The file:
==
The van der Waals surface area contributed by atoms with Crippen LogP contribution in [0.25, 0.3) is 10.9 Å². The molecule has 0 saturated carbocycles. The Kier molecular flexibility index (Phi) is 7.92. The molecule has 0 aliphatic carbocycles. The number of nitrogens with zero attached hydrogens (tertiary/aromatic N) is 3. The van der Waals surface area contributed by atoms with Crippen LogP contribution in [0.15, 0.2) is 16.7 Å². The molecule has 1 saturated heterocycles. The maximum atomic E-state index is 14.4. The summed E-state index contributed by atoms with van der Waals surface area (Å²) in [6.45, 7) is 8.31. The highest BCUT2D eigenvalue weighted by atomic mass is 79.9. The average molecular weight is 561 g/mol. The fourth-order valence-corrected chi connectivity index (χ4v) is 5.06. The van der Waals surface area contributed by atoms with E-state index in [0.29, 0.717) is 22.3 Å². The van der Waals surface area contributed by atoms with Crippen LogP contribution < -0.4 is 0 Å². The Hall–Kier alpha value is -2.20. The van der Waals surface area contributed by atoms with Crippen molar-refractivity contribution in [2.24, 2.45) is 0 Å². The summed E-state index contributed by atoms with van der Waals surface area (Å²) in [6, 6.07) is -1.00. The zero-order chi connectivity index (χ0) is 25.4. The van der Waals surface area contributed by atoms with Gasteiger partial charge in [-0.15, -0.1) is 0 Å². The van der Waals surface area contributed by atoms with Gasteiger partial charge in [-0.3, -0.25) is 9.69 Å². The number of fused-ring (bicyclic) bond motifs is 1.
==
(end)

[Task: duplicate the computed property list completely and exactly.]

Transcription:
The van der Waals surface area contributed by atoms with Crippen LogP contribution in [0.25, 0.3) is 10.9 Å². The molecule has 0 saturated carbocycles. The Kier molecular flexibility index (Phi) is 7.92. The molecule has 0 aliphatic carbocycles. The number of nitrogens with zero attached hydrogens (tertiary/aromatic N) is 3. The van der Waals surface area contributed by atoms with Crippen LogP contribution in [0.15, 0.2) is 16.7 Å². The molecule has 1 saturated heterocycles. The maximum atomic E-state index is 14.4. The summed E-state index contributed by atoms with van der Waals surface area (Å²) in [6.45, 7) is 8.31. The highest BCUT2D eigenvalue weighted by atomic mass is 79.9. The average molecular weight is 561 g/mol. The fourth-order valence-corrected chi connectivity index (χ4v) is 5.06. The van der Waals surface area contributed by atoms with E-state index in [0.29, 0.717) is 22.3 Å². The van der Waals surface area contributed by atoms with Crippen LogP contribution < -0.4 is 0 Å². The Hall–Kier alpha value is -2.20. The van der Waals surface area contributed by atoms with Crippen molar-refractivity contribution in [2.24, 2.45) is 0 Å². The summed E-state index contributed by atoms with van der Waals surface area (Å²) in [6, 6.07) is -1.00. The zero-order chi connectivity index (χ0) is 25.4. The van der Waals surface area contributed by atoms with Gasteiger partial charge in [-0.15, -0.1) is 0 Å². The van der Waals surface area contributed by atoms with Gasteiger partial charge in [-0.3, -0.25) is 9.69 Å². The number of fused-ring (bicyclic) bond motifs is 1.